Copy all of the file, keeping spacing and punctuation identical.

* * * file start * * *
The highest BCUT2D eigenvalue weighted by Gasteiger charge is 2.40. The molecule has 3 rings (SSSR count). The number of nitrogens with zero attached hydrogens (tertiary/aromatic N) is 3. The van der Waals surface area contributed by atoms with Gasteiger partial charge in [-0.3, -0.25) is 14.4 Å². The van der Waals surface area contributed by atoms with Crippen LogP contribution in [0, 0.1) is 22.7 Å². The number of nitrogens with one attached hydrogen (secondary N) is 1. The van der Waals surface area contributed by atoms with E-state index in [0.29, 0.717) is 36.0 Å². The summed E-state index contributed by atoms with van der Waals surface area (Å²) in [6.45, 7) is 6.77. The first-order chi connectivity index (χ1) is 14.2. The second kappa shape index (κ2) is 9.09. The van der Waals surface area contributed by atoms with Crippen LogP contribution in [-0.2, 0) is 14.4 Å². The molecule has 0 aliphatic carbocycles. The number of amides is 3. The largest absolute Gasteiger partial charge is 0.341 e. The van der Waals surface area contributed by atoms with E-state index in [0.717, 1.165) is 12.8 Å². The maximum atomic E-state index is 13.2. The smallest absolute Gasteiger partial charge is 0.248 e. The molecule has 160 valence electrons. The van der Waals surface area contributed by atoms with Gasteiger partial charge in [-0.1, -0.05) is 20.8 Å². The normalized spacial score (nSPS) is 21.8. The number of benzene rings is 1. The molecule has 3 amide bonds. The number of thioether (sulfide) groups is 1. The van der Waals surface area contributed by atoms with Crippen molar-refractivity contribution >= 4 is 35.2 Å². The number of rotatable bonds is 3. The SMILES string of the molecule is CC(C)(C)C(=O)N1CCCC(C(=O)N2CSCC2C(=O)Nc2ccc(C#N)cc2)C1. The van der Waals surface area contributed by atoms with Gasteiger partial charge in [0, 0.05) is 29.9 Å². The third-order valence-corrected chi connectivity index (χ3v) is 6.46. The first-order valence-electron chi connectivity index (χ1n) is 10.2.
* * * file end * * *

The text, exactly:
The highest BCUT2D eigenvalue weighted by Gasteiger charge is 2.40. The molecule has 3 rings (SSSR count). The number of nitrogens with zero attached hydrogens (tertiary/aromatic N) is 3. The van der Waals surface area contributed by atoms with Gasteiger partial charge in [-0.3, -0.25) is 14.4 Å². The van der Waals surface area contributed by atoms with Crippen LogP contribution in [0, 0.1) is 22.7 Å². The number of nitrogens with one attached hydrogen (secondary N) is 1. The van der Waals surface area contributed by atoms with E-state index in [0.29, 0.717) is 36.0 Å². The summed E-state index contributed by atoms with van der Waals surface area (Å²) in [6.45, 7) is 6.77. The first-order chi connectivity index (χ1) is 14.2. The second kappa shape index (κ2) is 9.09. The van der Waals surface area contributed by atoms with Crippen LogP contribution in [-0.2, 0) is 14.4 Å². The molecule has 0 aliphatic carbocycles. The number of amides is 3. The largest absolute Gasteiger partial charge is 0.341 e. The van der Waals surface area contributed by atoms with E-state index in [0.717, 1.165) is 12.8 Å². The maximum atomic E-state index is 13.2. The smallest absolute Gasteiger partial charge is 0.248 e. The molecule has 160 valence electrons. The van der Waals surface area contributed by atoms with Gasteiger partial charge in [-0.1, -0.05) is 20.8 Å². The normalized spacial score (nSPS) is 21.8. The number of benzene rings is 1. The molecule has 3 amide bonds. The number of thioether (sulfide) groups is 1. The van der Waals surface area contributed by atoms with Crippen molar-refractivity contribution >= 4 is 35.2 Å². The number of rotatable bonds is 3. The SMILES string of the molecule is CC(C)(C)C(=O)N1CCCC(C(=O)N2CSCC2C(=O)Nc2ccc(C#N)cc2)C1. The van der Waals surface area contributed by atoms with Gasteiger partial charge in [0, 0.05) is 29.9 Å². The third-order valence-corrected chi connectivity index (χ3v) is 6.46. The first-order valence-electron chi connectivity index (χ1n) is 10.2.